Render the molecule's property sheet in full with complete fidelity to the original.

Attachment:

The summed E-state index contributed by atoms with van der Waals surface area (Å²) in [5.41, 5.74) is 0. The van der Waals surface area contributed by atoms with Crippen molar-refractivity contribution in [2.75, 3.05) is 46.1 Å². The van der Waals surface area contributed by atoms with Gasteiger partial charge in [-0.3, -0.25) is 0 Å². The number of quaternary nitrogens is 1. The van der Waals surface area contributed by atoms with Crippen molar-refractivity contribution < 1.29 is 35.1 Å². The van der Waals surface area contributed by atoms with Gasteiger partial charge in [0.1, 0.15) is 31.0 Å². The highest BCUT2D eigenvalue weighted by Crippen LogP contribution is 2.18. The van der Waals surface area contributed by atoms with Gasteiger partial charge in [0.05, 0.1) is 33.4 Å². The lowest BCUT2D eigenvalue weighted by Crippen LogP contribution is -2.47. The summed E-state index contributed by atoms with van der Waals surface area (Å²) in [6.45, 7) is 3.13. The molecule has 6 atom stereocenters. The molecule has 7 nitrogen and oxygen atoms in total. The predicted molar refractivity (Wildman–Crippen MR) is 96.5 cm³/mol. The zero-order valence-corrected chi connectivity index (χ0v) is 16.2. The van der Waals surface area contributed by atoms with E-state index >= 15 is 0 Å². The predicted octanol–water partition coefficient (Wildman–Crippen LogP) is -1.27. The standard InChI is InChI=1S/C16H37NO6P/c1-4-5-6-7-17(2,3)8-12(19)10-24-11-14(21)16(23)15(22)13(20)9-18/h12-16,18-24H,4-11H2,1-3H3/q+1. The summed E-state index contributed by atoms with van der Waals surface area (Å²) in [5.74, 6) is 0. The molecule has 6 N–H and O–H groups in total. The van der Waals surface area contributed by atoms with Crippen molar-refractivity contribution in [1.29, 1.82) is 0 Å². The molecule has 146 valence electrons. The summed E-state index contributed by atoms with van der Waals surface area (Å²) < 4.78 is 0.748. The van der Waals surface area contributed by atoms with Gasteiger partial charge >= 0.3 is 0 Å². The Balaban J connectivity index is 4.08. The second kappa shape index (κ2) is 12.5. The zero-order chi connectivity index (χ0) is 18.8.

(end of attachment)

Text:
The summed E-state index contributed by atoms with van der Waals surface area (Å²) in [5.41, 5.74) is 0. The van der Waals surface area contributed by atoms with Crippen molar-refractivity contribution in [2.75, 3.05) is 46.1 Å². The van der Waals surface area contributed by atoms with Gasteiger partial charge in [-0.3, -0.25) is 0 Å². The number of quaternary nitrogens is 1. The van der Waals surface area contributed by atoms with Crippen molar-refractivity contribution < 1.29 is 35.1 Å². The van der Waals surface area contributed by atoms with Gasteiger partial charge in [0.1, 0.15) is 31.0 Å². The highest BCUT2D eigenvalue weighted by Crippen LogP contribution is 2.18. The van der Waals surface area contributed by atoms with Gasteiger partial charge in [0.05, 0.1) is 33.4 Å². The lowest BCUT2D eigenvalue weighted by Crippen LogP contribution is -2.47. The summed E-state index contributed by atoms with van der Waals surface area (Å²) in [6.45, 7) is 3.13. The molecule has 6 atom stereocenters. The molecule has 7 nitrogen and oxygen atoms in total. The predicted molar refractivity (Wildman–Crippen MR) is 96.5 cm³/mol. The zero-order valence-corrected chi connectivity index (χ0v) is 16.2. The van der Waals surface area contributed by atoms with E-state index >= 15 is 0 Å². The predicted octanol–water partition coefficient (Wildman–Crippen LogP) is -1.27. The standard InChI is InChI=1S/C16H37NO6P/c1-4-5-6-7-17(2,3)8-12(19)10-24-11-14(21)16(23)15(22)13(20)9-18/h12-16,18-24H,4-11H2,1-3H3/q+1. The summed E-state index contributed by atoms with van der Waals surface area (Å²) in [5.74, 6) is 0. The molecule has 6 N–H and O–H groups in total. The van der Waals surface area contributed by atoms with Crippen molar-refractivity contribution in [1.29, 1.82) is 0 Å². The molecule has 146 valence electrons. The summed E-state index contributed by atoms with van der Waals surface area (Å²) < 4.78 is 0.748. The van der Waals surface area contributed by atoms with Gasteiger partial charge >= 0.3 is 0 Å². The Balaban J connectivity index is 4.08. The second kappa shape index (κ2) is 12.5. The zero-order chi connectivity index (χ0) is 18.8.